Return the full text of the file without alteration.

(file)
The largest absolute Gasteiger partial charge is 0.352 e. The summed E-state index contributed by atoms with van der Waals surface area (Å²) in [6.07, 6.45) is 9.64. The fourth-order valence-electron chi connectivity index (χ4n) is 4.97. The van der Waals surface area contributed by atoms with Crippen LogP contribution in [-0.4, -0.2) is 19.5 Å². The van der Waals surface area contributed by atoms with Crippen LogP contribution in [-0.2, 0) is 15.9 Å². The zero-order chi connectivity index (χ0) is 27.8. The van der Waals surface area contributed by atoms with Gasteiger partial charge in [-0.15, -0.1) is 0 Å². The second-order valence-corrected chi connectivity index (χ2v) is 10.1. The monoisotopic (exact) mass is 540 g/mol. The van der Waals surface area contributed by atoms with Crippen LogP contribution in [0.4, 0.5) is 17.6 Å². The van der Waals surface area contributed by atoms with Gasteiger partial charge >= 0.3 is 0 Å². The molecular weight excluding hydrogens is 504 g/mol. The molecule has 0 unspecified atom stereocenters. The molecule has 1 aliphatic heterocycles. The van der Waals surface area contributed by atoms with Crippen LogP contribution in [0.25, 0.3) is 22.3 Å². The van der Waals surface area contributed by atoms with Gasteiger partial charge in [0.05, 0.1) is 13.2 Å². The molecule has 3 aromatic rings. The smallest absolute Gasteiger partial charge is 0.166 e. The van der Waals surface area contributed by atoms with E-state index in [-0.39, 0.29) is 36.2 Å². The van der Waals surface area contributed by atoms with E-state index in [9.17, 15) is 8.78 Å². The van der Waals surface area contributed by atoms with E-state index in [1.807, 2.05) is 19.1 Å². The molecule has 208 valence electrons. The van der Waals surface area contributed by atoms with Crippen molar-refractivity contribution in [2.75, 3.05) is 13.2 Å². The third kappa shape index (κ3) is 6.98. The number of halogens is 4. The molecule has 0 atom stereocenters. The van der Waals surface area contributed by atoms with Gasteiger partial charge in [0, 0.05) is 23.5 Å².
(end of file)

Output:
The largest absolute Gasteiger partial charge is 0.352 e. The summed E-state index contributed by atoms with van der Waals surface area (Å²) in [6.07, 6.45) is 9.64. The fourth-order valence-electron chi connectivity index (χ4n) is 4.97. The van der Waals surface area contributed by atoms with Crippen LogP contribution in [-0.4, -0.2) is 19.5 Å². The van der Waals surface area contributed by atoms with Crippen LogP contribution in [-0.2, 0) is 15.9 Å². The zero-order chi connectivity index (χ0) is 27.8. The van der Waals surface area contributed by atoms with Gasteiger partial charge in [-0.15, -0.1) is 0 Å². The second-order valence-corrected chi connectivity index (χ2v) is 10.1. The monoisotopic (exact) mass is 540 g/mol. The van der Waals surface area contributed by atoms with Crippen LogP contribution in [0.4, 0.5) is 17.6 Å². The van der Waals surface area contributed by atoms with Gasteiger partial charge >= 0.3 is 0 Å². The molecular weight excluding hydrogens is 504 g/mol. The molecule has 0 unspecified atom stereocenters. The molecule has 1 aliphatic heterocycles. The van der Waals surface area contributed by atoms with Crippen LogP contribution in [0.25, 0.3) is 22.3 Å². The van der Waals surface area contributed by atoms with Gasteiger partial charge in [0.05, 0.1) is 13.2 Å². The molecule has 3 aromatic rings. The smallest absolute Gasteiger partial charge is 0.166 e. The van der Waals surface area contributed by atoms with E-state index in [-0.39, 0.29) is 36.2 Å². The van der Waals surface area contributed by atoms with E-state index in [9.17, 15) is 8.78 Å². The van der Waals surface area contributed by atoms with E-state index in [1.807, 2.05) is 19.1 Å². The molecule has 208 valence electrons. The van der Waals surface area contributed by atoms with Crippen molar-refractivity contribution in [2.75, 3.05) is 13.2 Å². The third kappa shape index (κ3) is 6.98. The number of halogens is 4. The molecule has 0 atom stereocenters. The van der Waals surface area contributed by atoms with Gasteiger partial charge in [0, 0.05) is 23.5 Å².